There is a powerful moment in the documentary World at War, an interview with an elderly woman. Years ago during the war she was on a train in Germany. An air raid siren wailed. Everyone left the train. The woman was too tired to get off. She and a German soldier sat alone in their compartment. He started to talk. He told her about murdering Jews on the Eastern Front. How, before they mowed down the harmless farmers in an isolated village, the rabbi stepped up to them. "God sees this!" the rabbi said. It echoed in this soldier's mind until he lived in abhorrence of his own existence. He requested a transfer to a combat unit. He told the tired woman that he would seek death in battle. Don't be this guy. Don't travel into darkness. At some point in that dark journey, you, too, might wish for death to remove the stain.


Monday, March 21, 2016

Event Horizon Blues

One of the many negative aspects of cancer recovery is the knowledge that I'm just not ready for prime time. A major tumor, like the one that was in the side of my face, killing it takes a lot out of the body. I'm walking back from it, but the progress is very, very slow.

To keep my mind alive, almost every waking moment of every day is filled with study - even if it doesn't look like "studying." I've been examining Star Wars: Knights of the Old Republic 2, the Sith Lords in detail over the last few days, playing the game a little, watching gameplay youtubes, and generally applying the analytic skills I honed in graduate school to a video game.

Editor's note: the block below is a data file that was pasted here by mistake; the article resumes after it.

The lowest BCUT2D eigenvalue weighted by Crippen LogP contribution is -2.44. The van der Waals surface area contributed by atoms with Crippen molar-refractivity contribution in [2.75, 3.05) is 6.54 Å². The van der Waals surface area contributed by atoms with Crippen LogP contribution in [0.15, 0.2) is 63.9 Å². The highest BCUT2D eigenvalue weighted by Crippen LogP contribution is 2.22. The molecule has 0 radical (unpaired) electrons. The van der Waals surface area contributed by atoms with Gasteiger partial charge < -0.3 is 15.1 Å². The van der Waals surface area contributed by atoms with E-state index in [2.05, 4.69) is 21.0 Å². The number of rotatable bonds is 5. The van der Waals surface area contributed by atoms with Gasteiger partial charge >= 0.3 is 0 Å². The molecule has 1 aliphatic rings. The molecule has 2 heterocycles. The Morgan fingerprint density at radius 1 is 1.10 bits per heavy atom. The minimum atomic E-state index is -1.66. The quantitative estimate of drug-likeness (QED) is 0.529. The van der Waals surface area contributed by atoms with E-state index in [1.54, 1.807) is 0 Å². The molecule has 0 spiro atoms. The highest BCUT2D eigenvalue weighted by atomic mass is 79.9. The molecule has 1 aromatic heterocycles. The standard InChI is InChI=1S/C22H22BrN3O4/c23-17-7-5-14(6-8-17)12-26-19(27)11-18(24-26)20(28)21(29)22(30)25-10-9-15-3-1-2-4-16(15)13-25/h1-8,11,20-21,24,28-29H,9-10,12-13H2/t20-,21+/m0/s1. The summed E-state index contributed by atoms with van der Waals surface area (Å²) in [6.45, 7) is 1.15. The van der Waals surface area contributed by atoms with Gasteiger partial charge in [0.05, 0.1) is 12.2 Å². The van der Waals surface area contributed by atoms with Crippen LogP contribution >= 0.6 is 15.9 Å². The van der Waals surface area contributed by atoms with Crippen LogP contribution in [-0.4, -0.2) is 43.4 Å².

Why is this game so popular? It was broken and incomplete when released. It took a team of dedicated modders years to fix. Yet it still has problems. So...why? Three reasons. It's great fiction, taken not as an RPG, but as a kind of interactive novel, KOTOR 2 is a wonderful adventure. It is in many ways what Tolkien's books are to the Lord of the Rings franchise, the foundation stones. It has everything Tolkien's books have.

1. It is, in John Gardner's expression, moral fiction. Moral fiction  "attempts to test human values, not for the purpose of preaching or peddling a particular ideology, but in a truly honest and open-minded effort to find out which best promotes human fulfillment." Read Gardner's book back around 1979. It had a profound impact on me. Lost his books in the 2007 Greensburg Tornado.

2. The writing is vibrant and alive, with powerfully realized characters.

3. The story revolves around an epic journey by the protagonist and her allies in search of a great evil that is supernatural and at the same time all-too-human.

So that's one thing I've been doing. I try to write a little each day. I read. Today I've been reading about the Holographic Principle. It inspired today's meme.

Please, don't forget to help out if you can.


Sunday, March 20, 2016

DOS Wasn't Really That Bad

DOS wasn't that bad. I got along with it fine, but it had a bad reputation. But then again, my first programming language was Fortran.